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  • Zimbabwe's Elections 2013 - Index of Articles


  • NGO’s not enemies of the State, Zanu PF told
    NewZimbabwe
    October 20, 2013

    View this article on the NewZimbabwe website

    The Zimbabwe Human Rights Commission (ZHRC) has said it will challenge the Zanu-PF government to desist from its habit of viewing non-governmental organisations (NGOs) operating in the country as enemies of the State.

    Zanu-PF is notoriously suspicious of NGOs and claims many of them are working with opposition groups to advance, according the party leadership, the regime change agenda of former colonial power Britain and her allies. Human rights groups accused the party of cracking down on their operations in the lead-up to the July 31 elections with several leaders of the organisations arrested.

    However, Elasto Mugwadi, a commissioner with the ZHRC, said there was no need for the distrust and friction.

    “As the Zimbabwe Human Right Commission one of our functions, which I will repeatedly mention to government ministers, is that we have to mitigate the suspicion and the fights that have hitherto existed between government and some NGOs,” said Mugwadi.

    “We will continue to do that without fear or favour because we need donors more than they need us.”

    Mugwadi was speaking at the handover, by the Zimbabwe Peace Project (ZPP), of 60 beds and various other items to Mount Hampden-based Northcot Training Institute which is involved in the rehabilitation of young offenders.

    His remarks followed reports that the government wants to step-up the monitoring of NGOs operating in the country.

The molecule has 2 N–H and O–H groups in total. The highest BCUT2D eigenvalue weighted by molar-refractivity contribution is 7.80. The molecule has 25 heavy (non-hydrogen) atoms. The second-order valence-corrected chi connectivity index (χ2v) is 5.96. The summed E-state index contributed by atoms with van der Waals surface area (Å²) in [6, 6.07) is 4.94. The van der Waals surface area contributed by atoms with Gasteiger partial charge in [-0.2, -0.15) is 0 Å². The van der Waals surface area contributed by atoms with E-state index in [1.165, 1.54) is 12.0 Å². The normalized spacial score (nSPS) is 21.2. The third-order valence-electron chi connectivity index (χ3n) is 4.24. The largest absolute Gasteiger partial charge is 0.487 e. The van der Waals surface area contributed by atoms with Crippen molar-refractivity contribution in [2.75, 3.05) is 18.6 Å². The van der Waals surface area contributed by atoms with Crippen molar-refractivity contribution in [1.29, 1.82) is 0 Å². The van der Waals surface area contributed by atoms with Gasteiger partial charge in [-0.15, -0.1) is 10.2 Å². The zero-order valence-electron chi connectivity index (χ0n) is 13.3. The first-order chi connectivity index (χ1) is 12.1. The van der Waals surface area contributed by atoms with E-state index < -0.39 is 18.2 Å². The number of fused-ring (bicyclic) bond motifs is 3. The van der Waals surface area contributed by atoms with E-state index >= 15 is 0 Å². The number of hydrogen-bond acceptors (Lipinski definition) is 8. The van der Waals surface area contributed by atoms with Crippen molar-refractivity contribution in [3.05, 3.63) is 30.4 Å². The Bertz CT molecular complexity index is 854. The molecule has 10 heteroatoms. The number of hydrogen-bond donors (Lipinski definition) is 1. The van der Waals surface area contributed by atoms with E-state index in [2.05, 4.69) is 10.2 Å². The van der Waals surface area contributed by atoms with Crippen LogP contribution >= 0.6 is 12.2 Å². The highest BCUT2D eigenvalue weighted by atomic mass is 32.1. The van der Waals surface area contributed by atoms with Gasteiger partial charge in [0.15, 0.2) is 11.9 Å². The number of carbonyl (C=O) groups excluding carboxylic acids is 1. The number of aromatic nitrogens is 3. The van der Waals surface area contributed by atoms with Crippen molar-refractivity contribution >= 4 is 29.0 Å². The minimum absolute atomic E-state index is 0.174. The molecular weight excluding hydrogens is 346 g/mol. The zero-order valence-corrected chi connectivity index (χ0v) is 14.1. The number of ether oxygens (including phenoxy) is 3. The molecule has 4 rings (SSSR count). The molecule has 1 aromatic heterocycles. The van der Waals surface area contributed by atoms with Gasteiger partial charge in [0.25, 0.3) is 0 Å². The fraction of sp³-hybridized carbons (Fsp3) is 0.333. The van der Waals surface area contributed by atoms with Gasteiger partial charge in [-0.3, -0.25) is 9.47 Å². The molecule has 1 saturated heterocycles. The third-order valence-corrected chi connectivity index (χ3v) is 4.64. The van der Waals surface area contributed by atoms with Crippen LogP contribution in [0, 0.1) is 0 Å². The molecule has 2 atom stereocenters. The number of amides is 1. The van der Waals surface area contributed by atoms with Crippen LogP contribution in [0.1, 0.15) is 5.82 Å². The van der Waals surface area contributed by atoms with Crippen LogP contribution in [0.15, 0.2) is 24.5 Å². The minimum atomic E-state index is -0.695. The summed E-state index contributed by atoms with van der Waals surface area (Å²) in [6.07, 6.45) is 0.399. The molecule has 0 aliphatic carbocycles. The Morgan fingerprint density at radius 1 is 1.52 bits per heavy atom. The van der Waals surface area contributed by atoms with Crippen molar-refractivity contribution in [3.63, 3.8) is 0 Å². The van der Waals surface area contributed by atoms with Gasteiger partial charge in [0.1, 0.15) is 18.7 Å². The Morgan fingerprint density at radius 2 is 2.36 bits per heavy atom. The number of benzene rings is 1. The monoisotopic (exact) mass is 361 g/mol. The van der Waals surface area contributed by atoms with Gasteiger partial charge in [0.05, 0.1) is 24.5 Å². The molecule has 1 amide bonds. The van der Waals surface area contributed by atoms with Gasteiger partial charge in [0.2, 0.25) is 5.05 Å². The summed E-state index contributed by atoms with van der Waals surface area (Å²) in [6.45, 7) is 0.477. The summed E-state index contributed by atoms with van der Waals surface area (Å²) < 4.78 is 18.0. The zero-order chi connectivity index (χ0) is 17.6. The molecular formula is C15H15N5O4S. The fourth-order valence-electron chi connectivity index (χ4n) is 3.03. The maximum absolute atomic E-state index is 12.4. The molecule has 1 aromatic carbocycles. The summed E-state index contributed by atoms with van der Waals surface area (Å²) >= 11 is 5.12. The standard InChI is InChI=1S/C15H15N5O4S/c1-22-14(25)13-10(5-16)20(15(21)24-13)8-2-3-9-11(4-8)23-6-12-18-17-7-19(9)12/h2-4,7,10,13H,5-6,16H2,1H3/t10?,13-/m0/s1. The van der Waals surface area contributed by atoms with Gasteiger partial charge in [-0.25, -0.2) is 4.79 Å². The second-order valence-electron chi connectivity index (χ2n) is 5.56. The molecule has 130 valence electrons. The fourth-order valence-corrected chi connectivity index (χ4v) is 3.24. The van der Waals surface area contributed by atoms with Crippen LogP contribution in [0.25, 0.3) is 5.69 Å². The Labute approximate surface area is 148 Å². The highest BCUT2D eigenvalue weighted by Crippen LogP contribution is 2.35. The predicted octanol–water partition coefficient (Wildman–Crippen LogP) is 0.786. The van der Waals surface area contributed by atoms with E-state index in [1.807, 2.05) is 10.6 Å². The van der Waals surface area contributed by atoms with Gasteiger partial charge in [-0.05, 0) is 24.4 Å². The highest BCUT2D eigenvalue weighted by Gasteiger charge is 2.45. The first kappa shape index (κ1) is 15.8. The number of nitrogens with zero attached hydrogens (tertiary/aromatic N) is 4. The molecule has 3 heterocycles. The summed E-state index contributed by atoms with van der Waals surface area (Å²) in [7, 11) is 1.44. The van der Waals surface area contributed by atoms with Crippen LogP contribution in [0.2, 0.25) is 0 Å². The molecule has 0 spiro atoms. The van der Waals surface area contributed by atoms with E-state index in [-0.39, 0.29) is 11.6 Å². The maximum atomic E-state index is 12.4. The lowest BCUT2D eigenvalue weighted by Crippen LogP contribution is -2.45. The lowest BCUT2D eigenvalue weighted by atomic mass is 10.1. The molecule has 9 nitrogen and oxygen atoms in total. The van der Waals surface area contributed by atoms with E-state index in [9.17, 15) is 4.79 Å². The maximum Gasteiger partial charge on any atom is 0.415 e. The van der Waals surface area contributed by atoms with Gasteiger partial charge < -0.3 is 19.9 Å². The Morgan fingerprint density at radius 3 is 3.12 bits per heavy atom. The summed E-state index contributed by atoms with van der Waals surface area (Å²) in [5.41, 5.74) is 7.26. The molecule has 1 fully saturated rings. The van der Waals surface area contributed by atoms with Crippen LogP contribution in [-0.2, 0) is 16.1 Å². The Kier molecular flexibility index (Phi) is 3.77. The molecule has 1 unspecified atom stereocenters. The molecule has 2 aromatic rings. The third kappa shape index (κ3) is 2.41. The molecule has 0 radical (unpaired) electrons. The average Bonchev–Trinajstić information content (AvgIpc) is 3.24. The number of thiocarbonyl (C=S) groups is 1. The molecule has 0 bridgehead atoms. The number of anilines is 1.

Mugwadi reminded the government that it was through the assistance of NGOs and other development partners that the country kept going over the last decade when the economy was bleeding as a result of sanctions.

    He also expressed concern over the many bureaucratic hurdles in registering NGOs saying these were scaring away much needed donor funding.

    ZPP moved in to help address problems at Northcot out of concern for the plight of some 160 children detained there.

    “The ZPP hopes and believes that the contribution is going to improve the lives of children,” ZPP board member Okay Machisa said.

    “This donation comes at a time where there is a lack of or limited civic education in Zimbabwe’s primary and secondary schools curricula is one that contributed to the system failing to cultivate mutual respect among Zimbabweans.

    “Civic society groups that have ventured into providing this service to communities in Zimbabwe have done so with much difficulty. Zimbabwe’s education system is also lagging behind when it comes to globalization and digitisation formats which could greatly improve the system if adopted.”

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